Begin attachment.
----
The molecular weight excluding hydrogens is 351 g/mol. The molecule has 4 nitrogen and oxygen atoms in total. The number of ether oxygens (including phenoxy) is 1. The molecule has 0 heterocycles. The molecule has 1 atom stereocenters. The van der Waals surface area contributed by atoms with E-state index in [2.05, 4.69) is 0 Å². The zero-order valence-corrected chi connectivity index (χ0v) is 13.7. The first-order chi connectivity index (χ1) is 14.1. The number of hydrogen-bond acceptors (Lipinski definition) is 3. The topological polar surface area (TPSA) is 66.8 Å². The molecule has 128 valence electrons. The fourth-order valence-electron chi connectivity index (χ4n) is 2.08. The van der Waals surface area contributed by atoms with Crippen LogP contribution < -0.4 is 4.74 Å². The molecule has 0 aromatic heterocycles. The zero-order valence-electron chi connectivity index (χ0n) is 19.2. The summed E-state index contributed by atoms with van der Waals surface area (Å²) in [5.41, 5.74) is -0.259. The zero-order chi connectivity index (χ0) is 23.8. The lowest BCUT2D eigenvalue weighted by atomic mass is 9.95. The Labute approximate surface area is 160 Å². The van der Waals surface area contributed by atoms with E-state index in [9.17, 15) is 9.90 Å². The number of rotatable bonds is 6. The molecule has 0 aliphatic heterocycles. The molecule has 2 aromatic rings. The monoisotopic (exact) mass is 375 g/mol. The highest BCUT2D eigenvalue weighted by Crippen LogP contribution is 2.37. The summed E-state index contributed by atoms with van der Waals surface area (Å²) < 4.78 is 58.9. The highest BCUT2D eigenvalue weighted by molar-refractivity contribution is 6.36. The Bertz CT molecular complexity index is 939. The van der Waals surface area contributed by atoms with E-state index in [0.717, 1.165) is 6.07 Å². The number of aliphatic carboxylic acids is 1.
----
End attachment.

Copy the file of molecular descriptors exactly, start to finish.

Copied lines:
The molecular weight excluding hydrogens is 351 g/mol. The molecule has 4 nitrogen and oxygen atoms in total. The number of ether oxygens (including phenoxy) is 1. The molecule has 0 heterocycles. The molecule has 1 atom stereocenters. The van der Waals surface area contributed by atoms with E-state index in [2.05, 4.69) is 0 Å². The zero-order valence-corrected chi connectivity index (χ0v) is 13.7. The first-order chi connectivity index (χ1) is 14.1. The number of hydrogen-bond acceptors (Lipinski definition) is 3. The topological polar surface area (TPSA) is 66.8 Å². The molecule has 128 valence electrons. The fourth-order valence-electron chi connectivity index (χ4n) is 2.08. The van der Waals surface area contributed by atoms with Crippen LogP contribution < -0.4 is 4.74 Å². The molecule has 0 aromatic heterocycles. The zero-order valence-electron chi connectivity index (χ0n) is 19.2. The summed E-state index contributed by atoms with van der Waals surface area (Å²) in [5.41, 5.74) is -0.259. The zero-order chi connectivity index (χ0) is 23.8. The lowest BCUT2D eigenvalue weighted by atomic mass is 9.95. The Labute approximate surface area is 160 Å². The van der Waals surface area contributed by atoms with E-state index in [9.17, 15) is 9.90 Å². The number of rotatable bonds is 6. The molecule has 0 aliphatic heterocycles. The molecule has 2 aromatic rings. The monoisotopic (exact) mass is 375 g/mol. The highest BCUT2D eigenvalue weighted by Crippen LogP contribution is 2.37. The summed E-state index contributed by atoms with van der Waals surface area (Å²) < 4.78 is 58.9. The highest BCUT2D eigenvalue weighted by molar-refractivity contribution is 6.36. The Bertz CT molecular complexity index is 939. The van der Waals surface area contributed by atoms with E-state index in [0.717, 1.165) is 6.07 Å². The number of aliphatic carboxylic acids is 1.